A Sheffield cancer patient has become the 1,000th person to benefit from a high-tech robot at Sheffield teaching hospitals that enables surgeons to perform highly precise and minimally-invasive surgery.
The landmark operation using the £1.8m Da Vinci machine since it was purchased in 2013 took place on Robert Godley, 57, of Frecheville, Sheffield, who underwent a robot-assisted radical prostatectomy (RARP) performed by Consultant Urologist Mr David Yates.
A radical prostatectomy - the removal of all of the prostate gland to treat prostate cancer – is the procedure most commonly performed using the robot.
Mr Godley said: “I know that this operation has given me the best possible chance of recovery, and I am extremely grateful that the technology is available at the Royal Hallamshire Hospital. I am also very grateful to the staff, not just for their skill but also their care.
“A friend of mine was one of the first people to be operated on by Mr Yates using the robot, and he is doing well three years down the line so it was good to have that insight before my own surgery.”
Mr Godley is now hoping to be able to return to work as a gardener.
He said: “The diagnosis did come as a bolt out of the blue, but I feel very privileged to have this treatment available on the doorstep. I know people come here from further afield to get the best treatment.
“I am so grateful for the speed of treatment I received, because every day counted with the stage of cancer I was at, and there has been good support all the way through.
“My wounds have healed quite quickly, with it being small incisions, and I am still able to do everything that I used to be able to.”
The Da Vinci has multi-speciality use including Urology, Gynaecology, Colorectal surgery and Ear, Nose and Throat (ENT).
As well as prostatectomies, it is used for procedures including nephrectomies (removal of all or part of the kidney), hysterectomies, bowel cancer operations and tonsil surgery and radical cystectomies (removal of the bladder to treat bladder cancer).
Procedures such as prostatectomies used to be performed by open surgery and laparoscopic (keyhole) surgery, but the robot allows surgeons to perform delicate, complex and less invasive surgery from a sophisticated robotic platform.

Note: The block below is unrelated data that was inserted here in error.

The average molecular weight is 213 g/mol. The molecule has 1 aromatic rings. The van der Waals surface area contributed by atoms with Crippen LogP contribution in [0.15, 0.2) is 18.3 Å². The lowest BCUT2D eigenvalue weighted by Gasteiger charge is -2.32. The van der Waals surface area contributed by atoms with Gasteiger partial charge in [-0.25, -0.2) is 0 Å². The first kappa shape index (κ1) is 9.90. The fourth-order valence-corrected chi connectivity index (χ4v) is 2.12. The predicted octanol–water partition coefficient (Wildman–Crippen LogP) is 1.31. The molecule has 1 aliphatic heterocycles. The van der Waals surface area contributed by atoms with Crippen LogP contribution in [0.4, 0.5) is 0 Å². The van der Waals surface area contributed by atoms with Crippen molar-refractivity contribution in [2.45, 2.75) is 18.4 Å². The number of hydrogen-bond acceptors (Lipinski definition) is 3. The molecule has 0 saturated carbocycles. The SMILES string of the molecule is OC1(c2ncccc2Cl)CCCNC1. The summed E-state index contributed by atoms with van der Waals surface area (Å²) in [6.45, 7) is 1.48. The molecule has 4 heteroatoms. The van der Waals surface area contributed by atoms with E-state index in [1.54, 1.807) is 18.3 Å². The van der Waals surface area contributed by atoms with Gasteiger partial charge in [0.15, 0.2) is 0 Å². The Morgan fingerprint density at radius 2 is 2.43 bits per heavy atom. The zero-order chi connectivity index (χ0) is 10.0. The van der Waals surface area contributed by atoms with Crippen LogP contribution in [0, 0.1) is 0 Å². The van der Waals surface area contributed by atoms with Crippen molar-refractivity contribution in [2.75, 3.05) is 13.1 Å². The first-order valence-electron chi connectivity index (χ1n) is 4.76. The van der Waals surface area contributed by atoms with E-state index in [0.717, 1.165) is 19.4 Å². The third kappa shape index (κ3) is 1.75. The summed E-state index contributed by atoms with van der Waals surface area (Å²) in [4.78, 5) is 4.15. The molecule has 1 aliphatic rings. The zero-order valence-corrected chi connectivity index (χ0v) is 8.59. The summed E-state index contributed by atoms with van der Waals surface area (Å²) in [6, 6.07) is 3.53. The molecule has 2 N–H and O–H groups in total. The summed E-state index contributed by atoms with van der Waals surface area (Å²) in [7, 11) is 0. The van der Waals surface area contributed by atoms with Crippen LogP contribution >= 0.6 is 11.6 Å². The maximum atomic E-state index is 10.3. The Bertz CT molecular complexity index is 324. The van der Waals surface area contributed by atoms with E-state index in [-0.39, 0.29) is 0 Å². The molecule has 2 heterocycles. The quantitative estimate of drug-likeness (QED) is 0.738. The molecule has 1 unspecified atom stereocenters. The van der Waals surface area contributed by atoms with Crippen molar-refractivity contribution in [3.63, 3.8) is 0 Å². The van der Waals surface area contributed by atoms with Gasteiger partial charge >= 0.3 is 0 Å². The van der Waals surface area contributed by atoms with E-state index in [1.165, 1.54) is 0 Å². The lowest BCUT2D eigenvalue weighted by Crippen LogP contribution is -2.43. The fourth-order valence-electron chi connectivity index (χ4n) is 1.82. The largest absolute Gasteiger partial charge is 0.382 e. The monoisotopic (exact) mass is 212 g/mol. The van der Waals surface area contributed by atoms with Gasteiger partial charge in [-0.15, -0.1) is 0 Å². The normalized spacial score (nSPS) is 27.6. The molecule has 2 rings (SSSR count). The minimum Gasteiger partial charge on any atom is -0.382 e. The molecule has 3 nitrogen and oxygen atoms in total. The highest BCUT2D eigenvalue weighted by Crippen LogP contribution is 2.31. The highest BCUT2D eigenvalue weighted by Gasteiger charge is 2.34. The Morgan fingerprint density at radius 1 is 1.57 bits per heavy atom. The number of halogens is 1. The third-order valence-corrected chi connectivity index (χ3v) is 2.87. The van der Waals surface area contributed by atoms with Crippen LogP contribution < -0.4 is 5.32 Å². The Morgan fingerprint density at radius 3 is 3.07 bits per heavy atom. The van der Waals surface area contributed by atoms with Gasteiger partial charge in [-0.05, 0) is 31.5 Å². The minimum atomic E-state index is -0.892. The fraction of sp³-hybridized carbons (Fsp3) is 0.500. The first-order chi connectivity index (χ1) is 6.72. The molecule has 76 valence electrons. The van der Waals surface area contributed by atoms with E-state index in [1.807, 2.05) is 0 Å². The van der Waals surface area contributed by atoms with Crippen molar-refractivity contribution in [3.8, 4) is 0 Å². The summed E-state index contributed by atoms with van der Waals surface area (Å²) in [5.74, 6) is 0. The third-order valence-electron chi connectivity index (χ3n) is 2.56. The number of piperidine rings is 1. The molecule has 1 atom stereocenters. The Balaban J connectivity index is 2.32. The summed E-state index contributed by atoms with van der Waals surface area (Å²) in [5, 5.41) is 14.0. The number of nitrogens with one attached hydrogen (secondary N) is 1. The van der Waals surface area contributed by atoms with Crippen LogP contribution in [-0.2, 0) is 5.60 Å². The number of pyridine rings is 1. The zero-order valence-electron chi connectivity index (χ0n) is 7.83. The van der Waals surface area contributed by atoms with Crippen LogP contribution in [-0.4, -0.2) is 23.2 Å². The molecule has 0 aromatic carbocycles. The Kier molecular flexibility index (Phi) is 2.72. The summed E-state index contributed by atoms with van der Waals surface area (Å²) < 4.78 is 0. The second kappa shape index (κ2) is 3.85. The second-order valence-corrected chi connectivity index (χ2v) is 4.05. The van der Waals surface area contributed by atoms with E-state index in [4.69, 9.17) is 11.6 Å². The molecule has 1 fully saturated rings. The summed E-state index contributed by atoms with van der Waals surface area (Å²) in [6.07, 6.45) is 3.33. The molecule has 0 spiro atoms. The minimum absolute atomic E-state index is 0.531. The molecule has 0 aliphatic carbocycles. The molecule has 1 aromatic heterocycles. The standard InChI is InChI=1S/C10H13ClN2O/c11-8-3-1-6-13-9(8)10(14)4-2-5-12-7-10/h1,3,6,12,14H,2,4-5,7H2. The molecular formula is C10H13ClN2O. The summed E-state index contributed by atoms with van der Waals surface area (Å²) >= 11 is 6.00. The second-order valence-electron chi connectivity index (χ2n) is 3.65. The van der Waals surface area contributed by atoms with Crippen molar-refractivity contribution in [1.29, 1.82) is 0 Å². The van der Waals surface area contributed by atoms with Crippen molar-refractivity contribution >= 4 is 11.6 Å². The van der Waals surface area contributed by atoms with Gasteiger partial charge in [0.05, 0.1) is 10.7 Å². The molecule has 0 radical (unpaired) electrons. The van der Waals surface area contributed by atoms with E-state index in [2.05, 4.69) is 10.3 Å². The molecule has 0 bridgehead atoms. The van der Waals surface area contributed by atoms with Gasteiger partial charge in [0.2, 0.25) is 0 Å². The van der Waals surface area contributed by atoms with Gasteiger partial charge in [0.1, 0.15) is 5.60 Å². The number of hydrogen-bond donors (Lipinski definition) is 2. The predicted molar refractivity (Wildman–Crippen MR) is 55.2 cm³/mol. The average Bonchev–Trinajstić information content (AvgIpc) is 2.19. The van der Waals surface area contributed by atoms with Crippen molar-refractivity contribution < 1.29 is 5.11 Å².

The surgeon uses joysticks and foot pedals to work the robotic arms from a console, where they can use their eyes, hands and feet to control a 3D HD camera and specialised instruments attached to the arms.
The camera is ten times more accurate than the human eye and using specially designed ‘wristed’ instruments, the surgeon can perform complex surgery through small incisions with precision, as the machine adjusts itself to compensate for the natural tremor in the human hand.
The first patient to be operated on using the machine at the Royal Hallamshire was Trevor Risley, 66, of Rotherham. He also underwent a radical prostatectomy.
He said: “It didn’t faze me being the first person. I think progress is a fantastic thing. The surgery went smashing, everything was first class and I was out the following afternoon.
“Everything is normal now. I used to be a keen footballer in my younger days and I’ve been able to go back to doing some refereeing.”
Mr Yates said: “There are a number of benefits to using the robot – patients only stay in for one night as opposed to three or four for open surgery. There is much less blood loss, so no need for transfusions, and the patients can get back to normal activity more quickly as the robot approach is much less invasive than conventional open surgery.
“Functional results, such as urinary incontinence, are improved with the robot and surgeons are not at risk of back and shoulder problems.
"The 3D view with the articulated instruments also enables you to see lots of detail and be very precise.”